| The following page is under construction.
Please do not edit or alter this article in any way while this template is active. All unauthorized edits may be reverted on the admin's discretion. Propose any changes to the talk page.
The U.S. commanders′ initial goal had been to tie down German forces in the area of the Hürtgen Forest to keep them from reinforcing the front lines farther northward at the Battle of Aachen, and to the Allied spearheads at Koblenz and Monschau.
Aachen eventually fell on 22 October, again at high cost to the U.S. 9th Army, whose push toward the River Ruhr fared little better, as the Germans still retained control of control of its major dams. The use of the 1kt 'Magda' proto-type atomic weapon in the UK and US lines in the central Hürtgen Forest would help turn the tied for the Axis forces by reducing American morale. French Morale would be temporally shaken by the 'Magda' bomb as well.
The Battle of the Hürtgen Forest was so costly that it would be called an Allied "defeat of the first magnitude", with it being specific accredit to both the tactics of Walter Model and the use of the 'Magda' bomb.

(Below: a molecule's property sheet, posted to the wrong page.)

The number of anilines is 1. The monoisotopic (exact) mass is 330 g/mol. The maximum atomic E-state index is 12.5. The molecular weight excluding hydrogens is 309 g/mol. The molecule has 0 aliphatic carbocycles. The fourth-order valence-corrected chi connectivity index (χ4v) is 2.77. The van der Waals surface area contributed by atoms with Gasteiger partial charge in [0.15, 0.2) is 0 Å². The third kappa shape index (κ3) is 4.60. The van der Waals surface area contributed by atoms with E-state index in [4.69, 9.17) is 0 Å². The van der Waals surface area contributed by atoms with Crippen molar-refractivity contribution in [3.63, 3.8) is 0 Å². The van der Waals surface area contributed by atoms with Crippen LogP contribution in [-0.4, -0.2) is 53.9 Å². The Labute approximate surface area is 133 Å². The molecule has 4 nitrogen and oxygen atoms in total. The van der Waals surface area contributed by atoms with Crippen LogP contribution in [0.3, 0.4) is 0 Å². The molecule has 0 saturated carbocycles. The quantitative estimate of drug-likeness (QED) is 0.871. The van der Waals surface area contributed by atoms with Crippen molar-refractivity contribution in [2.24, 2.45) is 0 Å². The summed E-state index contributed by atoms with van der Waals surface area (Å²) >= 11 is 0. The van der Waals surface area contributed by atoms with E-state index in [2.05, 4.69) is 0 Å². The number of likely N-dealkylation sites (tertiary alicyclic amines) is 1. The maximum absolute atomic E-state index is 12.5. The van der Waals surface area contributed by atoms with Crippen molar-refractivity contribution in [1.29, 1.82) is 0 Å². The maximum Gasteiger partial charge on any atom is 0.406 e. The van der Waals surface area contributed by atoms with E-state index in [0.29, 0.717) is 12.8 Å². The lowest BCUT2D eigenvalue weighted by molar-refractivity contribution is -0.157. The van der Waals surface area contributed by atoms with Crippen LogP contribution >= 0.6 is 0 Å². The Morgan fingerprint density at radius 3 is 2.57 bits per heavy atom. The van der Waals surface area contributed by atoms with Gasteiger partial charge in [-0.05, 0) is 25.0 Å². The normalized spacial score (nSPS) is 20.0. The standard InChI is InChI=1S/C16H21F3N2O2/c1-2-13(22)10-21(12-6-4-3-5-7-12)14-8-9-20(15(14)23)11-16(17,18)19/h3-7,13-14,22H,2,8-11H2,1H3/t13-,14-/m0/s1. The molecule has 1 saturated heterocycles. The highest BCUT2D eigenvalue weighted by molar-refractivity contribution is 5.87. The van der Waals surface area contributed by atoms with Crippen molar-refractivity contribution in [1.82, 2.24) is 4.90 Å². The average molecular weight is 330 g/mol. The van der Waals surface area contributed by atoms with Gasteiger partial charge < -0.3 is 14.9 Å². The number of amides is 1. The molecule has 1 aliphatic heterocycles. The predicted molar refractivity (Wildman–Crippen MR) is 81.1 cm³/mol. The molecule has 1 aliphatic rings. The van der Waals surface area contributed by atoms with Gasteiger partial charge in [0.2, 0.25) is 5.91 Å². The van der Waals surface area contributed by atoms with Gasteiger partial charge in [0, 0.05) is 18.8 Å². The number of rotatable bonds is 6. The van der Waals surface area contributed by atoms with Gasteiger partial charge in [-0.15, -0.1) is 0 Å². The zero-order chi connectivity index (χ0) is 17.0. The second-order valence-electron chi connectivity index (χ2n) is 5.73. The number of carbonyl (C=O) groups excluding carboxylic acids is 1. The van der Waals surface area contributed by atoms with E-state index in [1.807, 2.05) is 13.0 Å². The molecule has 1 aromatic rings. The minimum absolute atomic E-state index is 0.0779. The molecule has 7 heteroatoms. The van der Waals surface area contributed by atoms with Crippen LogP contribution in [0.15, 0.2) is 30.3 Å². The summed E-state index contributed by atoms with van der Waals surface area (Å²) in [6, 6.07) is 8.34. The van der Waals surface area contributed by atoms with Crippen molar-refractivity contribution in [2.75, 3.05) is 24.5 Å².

Causes of the conflict
The Allies wished to secure the front at Aachen and around Koblenz before moving deeper into the German Rhineland.
Walter Model's brilliant utilization of resources and weaponry, in a mixture of hit-and-run style attacks and defence in depth helped slow the allied advance. German (ATL) scientists had played a lot more attention to the German nuclear energy project 'Uranverein'. Albert Speer and Walther Gerlach had made the creation of a small 1kt bomb a priority, with one being made operational by the January of 1945. A total of 2 more were made by 1949. The project was boosted by data secretly copied from the capture UK plans for the |Tube Alloys atomic bomb project.
A clear German defensive victory.
American resolve began to weaken as they turned to fighting Japan in the Pacific instead.